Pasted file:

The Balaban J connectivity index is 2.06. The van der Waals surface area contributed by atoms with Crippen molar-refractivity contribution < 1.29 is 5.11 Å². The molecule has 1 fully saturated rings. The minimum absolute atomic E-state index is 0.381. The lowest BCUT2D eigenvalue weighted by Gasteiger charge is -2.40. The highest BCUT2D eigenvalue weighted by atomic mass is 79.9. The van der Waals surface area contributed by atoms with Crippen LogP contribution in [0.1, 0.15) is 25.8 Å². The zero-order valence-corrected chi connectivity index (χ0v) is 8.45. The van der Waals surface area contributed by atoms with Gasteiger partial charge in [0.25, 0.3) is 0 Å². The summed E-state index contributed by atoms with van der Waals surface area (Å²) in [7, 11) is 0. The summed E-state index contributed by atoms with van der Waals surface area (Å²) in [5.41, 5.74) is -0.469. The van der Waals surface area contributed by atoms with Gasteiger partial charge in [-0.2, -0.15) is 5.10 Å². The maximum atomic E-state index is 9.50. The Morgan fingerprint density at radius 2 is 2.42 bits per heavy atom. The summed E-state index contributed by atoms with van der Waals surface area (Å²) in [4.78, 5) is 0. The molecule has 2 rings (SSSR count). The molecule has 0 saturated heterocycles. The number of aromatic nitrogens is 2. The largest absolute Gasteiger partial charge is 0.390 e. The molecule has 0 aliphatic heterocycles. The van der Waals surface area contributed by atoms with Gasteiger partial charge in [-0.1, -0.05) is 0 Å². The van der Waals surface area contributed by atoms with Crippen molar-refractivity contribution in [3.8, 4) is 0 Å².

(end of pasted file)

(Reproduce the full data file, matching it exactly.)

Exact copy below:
The Balaban J connectivity index is 2.06. The van der Waals surface area contributed by atoms with Crippen molar-refractivity contribution < 1.29 is 5.11 Å². The molecule has 1 fully saturated rings. The minimum absolute atomic E-state index is 0.381. The lowest BCUT2D eigenvalue weighted by Gasteiger charge is -2.40. The highest BCUT2D eigenvalue weighted by atomic mass is 79.9. The van der Waals surface area contributed by atoms with Crippen LogP contribution in [0.1, 0.15) is 25.8 Å². The zero-order valence-corrected chi connectivity index (χ0v) is 8.45. The van der Waals surface area contributed by atoms with Gasteiger partial charge in [0.25, 0.3) is 0 Å². The summed E-state index contributed by atoms with van der Waals surface area (Å²) in [7, 11) is 0. The summed E-state index contributed by atoms with van der Waals surface area (Å²) in [5.41, 5.74) is -0.469. The van der Waals surface area contributed by atoms with Gasteiger partial charge in [-0.2, -0.15) is 5.10 Å². The maximum atomic E-state index is 9.50. The Morgan fingerprint density at radius 2 is 2.42 bits per heavy atom. The summed E-state index contributed by atoms with van der Waals surface area (Å²) in [4.78, 5) is 0. The molecule has 2 rings (SSSR count). The molecule has 0 saturated heterocycles. The number of aromatic nitrogens is 2. The largest absolute Gasteiger partial charge is 0.390 e. The molecule has 0 aliphatic heterocycles. The van der Waals surface area contributed by atoms with Gasteiger partial charge in [-0.1, -0.05) is 0 Å². The van der Waals surface area contributed by atoms with Crippen molar-refractivity contribution in [3.8, 4) is 0 Å².